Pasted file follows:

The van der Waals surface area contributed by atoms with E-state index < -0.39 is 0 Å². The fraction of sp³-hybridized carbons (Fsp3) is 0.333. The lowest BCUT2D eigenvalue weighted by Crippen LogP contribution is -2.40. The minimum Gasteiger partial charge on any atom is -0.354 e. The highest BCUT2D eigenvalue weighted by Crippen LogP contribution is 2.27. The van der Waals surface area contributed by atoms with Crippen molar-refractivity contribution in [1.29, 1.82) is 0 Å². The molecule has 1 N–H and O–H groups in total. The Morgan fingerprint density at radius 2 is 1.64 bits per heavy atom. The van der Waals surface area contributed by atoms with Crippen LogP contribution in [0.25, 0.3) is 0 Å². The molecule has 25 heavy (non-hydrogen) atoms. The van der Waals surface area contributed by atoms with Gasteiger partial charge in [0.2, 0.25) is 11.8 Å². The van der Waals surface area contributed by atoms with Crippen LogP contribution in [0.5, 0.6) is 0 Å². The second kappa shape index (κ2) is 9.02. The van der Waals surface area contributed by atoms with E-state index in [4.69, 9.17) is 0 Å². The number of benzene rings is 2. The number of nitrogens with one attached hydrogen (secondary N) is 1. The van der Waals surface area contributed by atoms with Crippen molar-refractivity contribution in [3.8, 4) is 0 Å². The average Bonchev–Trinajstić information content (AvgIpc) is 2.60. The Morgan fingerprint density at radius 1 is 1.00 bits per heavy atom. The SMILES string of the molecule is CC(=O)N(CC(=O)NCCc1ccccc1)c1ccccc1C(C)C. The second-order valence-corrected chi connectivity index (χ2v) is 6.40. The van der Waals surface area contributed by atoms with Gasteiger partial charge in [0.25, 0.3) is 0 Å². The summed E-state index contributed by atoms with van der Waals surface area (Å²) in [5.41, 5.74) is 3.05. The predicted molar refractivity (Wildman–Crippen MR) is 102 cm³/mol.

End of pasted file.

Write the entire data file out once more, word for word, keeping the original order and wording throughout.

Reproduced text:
The van der Waals surface area contributed by atoms with E-state index < -0.39 is 0 Å². The fraction of sp³-hybridized carbons (Fsp3) is 0.333. The lowest BCUT2D eigenvalue weighted by Crippen LogP contribution is -2.40. The minimum Gasteiger partial charge on any atom is -0.354 e. The highest BCUT2D eigenvalue weighted by Crippen LogP contribution is 2.27. The van der Waals surface area contributed by atoms with Crippen molar-refractivity contribution in [1.29, 1.82) is 0 Å². The molecule has 1 N–H and O–H groups in total. The Morgan fingerprint density at radius 2 is 1.64 bits per heavy atom. The van der Waals surface area contributed by atoms with Crippen LogP contribution in [0.25, 0.3) is 0 Å². The molecule has 25 heavy (non-hydrogen) atoms. The van der Waals surface area contributed by atoms with Gasteiger partial charge in [0.2, 0.25) is 11.8 Å². The van der Waals surface area contributed by atoms with Crippen LogP contribution in [0.5, 0.6) is 0 Å². The second kappa shape index (κ2) is 9.02. The van der Waals surface area contributed by atoms with E-state index in [4.69, 9.17) is 0 Å². The number of benzene rings is 2. The number of nitrogens with one attached hydrogen (secondary N) is 1. The van der Waals surface area contributed by atoms with Crippen molar-refractivity contribution in [3.8, 4) is 0 Å². The average Bonchev–Trinajstić information content (AvgIpc) is 2.60. The Morgan fingerprint density at radius 1 is 1.00 bits per heavy atom. The SMILES string of the molecule is CC(=O)N(CC(=O)NCCc1ccccc1)c1ccccc1C(C)C. The second-order valence-corrected chi connectivity index (χ2v) is 6.40. The van der Waals surface area contributed by atoms with Gasteiger partial charge in [0.25, 0.3) is 0 Å². The summed E-state index contributed by atoms with van der Waals surface area (Å²) in [5.41, 5.74) is 3.05. The predicted molar refractivity (Wildman–Crippen MR) is 102 cm³/mol.